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From the Editor

This issue of PLN marks our 32nd anniversary. Having published 384 issues since May 1990, we have been reporting on the growth of the American police state for 32 years as its prison and jail population has more than doubled from one million to almost 2.3 million reported in 2020. I would like to thank all the many people who have made our existence and growth possible over the years. This includes our volunteers, staff, donors, board members, attorneys, writers, advertisers and of course, our readers and subscribers.

One thing that has remained constant since day one is the prisoncrats’ desire to censor us. Our first three issues were censored by the Washington Department of Corrections. We have faced censorship by prisons and jails around the country ever since on a variety of pretexts, but it always boils down to the same thing: No one in a position of power likes to be criticized. It is telling that in 32 years of publishing, no one has ever claimed anything published in PLN or in Criminal Legal News is factually wrong. I think the reason government officials dislike our publications so much is because of the truths presented in our content.

The biggest change in the past 32 years is the disappearance of the prison press. When PLN started, there were over 50 independent prisoner-rights publications around the country. And I was reading every single one of them! California alone had at least six. Today the number is much smaller, probably fewer than five around the country. What has changed is that there are now more nonprofit newsrooms covering and reporting on criminal justice issues. This is good and I think reflects the independence of national nonprofit organizations relative to daily newspapers, which are much more easily influenced by the government and have seen their newsrooms shrink dramatically.

When Ed Mead and I started PLN from our respective prison cells in 1990, it was in large part because the corporate media mostly ignored prisoners and their families when discussing criminal justice issues that impacted them. Little has changed since then. One of the biggest changes, though, has been the advent of the Internet, which allows small publications like PLN to have a much wider impact and reach than we could ever have as a print-only publication. More importantly, it makes our whole archive of 384 back issues available to anyone in the world.

Up until around 1993, PLN ran 10-14 pages per issue, and we had around 300 subscribers, mostly in Washington state. Today we have almost 10,000 subscribers around the country, and our website receives over 600,000 unique visitors per month. Each issue runs 72 pages, and we estimate each copy of the print magazine is read by at least 12 people. Yet we still face censorship in states such as Florida. Other states are censoring all books and publications under guise of digitizing their mail systems to further financially exploit prisoners and their families.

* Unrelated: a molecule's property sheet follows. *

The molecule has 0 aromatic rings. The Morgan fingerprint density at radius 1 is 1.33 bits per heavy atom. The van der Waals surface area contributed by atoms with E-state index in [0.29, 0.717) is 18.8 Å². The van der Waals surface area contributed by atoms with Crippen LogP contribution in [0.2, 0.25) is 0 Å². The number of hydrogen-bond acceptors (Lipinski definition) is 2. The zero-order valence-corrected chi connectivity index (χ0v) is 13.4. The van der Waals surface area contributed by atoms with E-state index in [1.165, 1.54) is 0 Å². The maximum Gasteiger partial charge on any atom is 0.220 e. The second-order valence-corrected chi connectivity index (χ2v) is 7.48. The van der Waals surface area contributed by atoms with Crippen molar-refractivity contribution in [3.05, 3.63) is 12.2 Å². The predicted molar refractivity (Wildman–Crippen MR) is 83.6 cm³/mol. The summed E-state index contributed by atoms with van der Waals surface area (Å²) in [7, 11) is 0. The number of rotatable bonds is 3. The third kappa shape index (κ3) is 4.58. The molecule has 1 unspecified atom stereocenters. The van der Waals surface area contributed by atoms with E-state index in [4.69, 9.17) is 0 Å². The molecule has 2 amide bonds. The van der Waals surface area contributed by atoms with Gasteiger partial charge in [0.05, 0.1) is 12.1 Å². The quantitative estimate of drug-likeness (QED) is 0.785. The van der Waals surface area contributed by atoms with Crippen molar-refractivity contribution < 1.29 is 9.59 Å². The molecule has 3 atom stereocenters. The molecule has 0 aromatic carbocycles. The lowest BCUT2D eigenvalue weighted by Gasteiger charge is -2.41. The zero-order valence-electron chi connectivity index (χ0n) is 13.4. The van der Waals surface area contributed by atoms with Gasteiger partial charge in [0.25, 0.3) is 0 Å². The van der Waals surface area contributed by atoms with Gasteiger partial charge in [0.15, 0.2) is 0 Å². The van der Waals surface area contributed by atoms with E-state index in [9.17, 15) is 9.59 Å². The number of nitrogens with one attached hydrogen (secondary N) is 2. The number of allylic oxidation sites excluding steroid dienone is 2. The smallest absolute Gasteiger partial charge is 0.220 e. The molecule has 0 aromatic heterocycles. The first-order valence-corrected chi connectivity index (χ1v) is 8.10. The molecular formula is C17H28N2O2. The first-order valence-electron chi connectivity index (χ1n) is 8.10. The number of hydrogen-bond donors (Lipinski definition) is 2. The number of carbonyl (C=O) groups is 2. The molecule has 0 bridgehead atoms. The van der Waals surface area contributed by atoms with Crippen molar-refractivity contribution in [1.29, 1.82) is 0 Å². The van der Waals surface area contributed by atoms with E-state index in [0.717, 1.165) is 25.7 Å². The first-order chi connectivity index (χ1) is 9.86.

If you are a prisoner reading this magazine, chances are you are doing so because the Human Rights Defense Center (HRDC), which publishes PLN and CLN, has sued your prison or jail to ensure you can access this and other publications. Since 1990 we have sued the federal Bureau of Prisons and state prison systems in Alabama, Arizona, California, Florida, Illinois, Indiana, Kansas, Kentucky, Massachusetts, Michigan, Nebraska, Nevada, New York, North Carolina, Oregon, Texas, Utah, Virginia and Washington, several more than once, plus dozens of local jails around the country. A huge shout-out goes to the dozens of lawyers and firms around the country that have represented HRDC in these suits to ensure prisoners can receive publications in general and PLN and CLN in particular. Since 2009, HRDC has had staff attorneys to focus on censorship and public records litigation, and we have been able to leverage our in-house counsel with other firms to ensure we can successfully challenge censorship wherever it arises.

As we move into our 33rd year of publishing, a lot remains the same: Prisoner medical care is still far from adequate and thousands die needlessly in American prisons and jails from violence and neglect each year, while private companies and their government collaborators continue seeing caged populations as profit centers to be monetized and ruthlessly exploited.

A critical issue to our ability to keep publishing every month is the financial support we receive from you, our readers. If you can afford to make a donation above and beyond your subscription cost, please do so. If you are one of the 11 people reading someone else’s copy, please consider getting your own subscription. Over the past 32 years we have continued publishing in the face of vigorous government censorship efforts, through earthquakes, hurricanes and snowstorms, while moving our offices across the country and surviving the COVID-19 pandemic. Not much has slowed us down.

Enjoy this issue of PLN, and please help support an independent prison media. 

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